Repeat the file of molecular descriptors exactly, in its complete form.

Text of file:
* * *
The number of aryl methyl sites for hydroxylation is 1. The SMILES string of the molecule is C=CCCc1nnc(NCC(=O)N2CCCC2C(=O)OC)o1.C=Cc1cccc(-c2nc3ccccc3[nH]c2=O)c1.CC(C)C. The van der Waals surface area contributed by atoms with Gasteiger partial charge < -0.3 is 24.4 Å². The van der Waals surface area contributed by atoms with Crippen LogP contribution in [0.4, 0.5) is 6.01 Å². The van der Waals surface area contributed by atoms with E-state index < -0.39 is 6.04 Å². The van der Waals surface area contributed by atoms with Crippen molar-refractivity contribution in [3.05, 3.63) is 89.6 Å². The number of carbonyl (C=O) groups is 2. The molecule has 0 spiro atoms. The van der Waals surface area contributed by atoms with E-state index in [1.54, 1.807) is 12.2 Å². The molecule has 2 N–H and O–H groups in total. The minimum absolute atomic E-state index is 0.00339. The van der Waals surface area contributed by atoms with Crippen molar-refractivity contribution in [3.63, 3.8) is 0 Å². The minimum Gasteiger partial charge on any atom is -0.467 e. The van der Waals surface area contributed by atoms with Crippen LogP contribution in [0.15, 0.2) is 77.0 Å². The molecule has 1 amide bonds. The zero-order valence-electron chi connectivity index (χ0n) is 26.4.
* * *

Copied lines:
The number of aryl methyl sites for hydroxylation is 1. The SMILES string of the molecule is C=CCCc1nnc(NCC(=O)N2CCCC2C(=O)OC)o1.C=Cc1cccc(-c2nc3ccccc3[nH]c2=O)c1.CC(C)C. The van der Waals surface area contributed by atoms with Gasteiger partial charge < -0.3 is 24.4 Å². The van der Waals surface area contributed by atoms with Crippen LogP contribution in [0.4, 0.5) is 6.01 Å². The van der Waals surface area contributed by atoms with E-state index < -0.39 is 6.04 Å². The van der Waals surface area contributed by atoms with Crippen molar-refractivity contribution in [3.05, 3.63) is 89.6 Å². The number of carbonyl (C=O) groups is 2. The molecule has 0 spiro atoms. The van der Waals surface area contributed by atoms with E-state index in [1.54, 1.807) is 12.2 Å². The molecule has 2 N–H and O–H groups in total. The minimum absolute atomic E-state index is 0.00339. The van der Waals surface area contributed by atoms with Crippen molar-refractivity contribution in [3.63, 3.8) is 0 Å². The minimum Gasteiger partial charge on any atom is -0.467 e. The van der Waals surface area contributed by atoms with Crippen LogP contribution in [0.15, 0.2) is 77.0 Å². The molecule has 1 amide bonds. The zero-order valence-electron chi connectivity index (χ0n) is 26.4.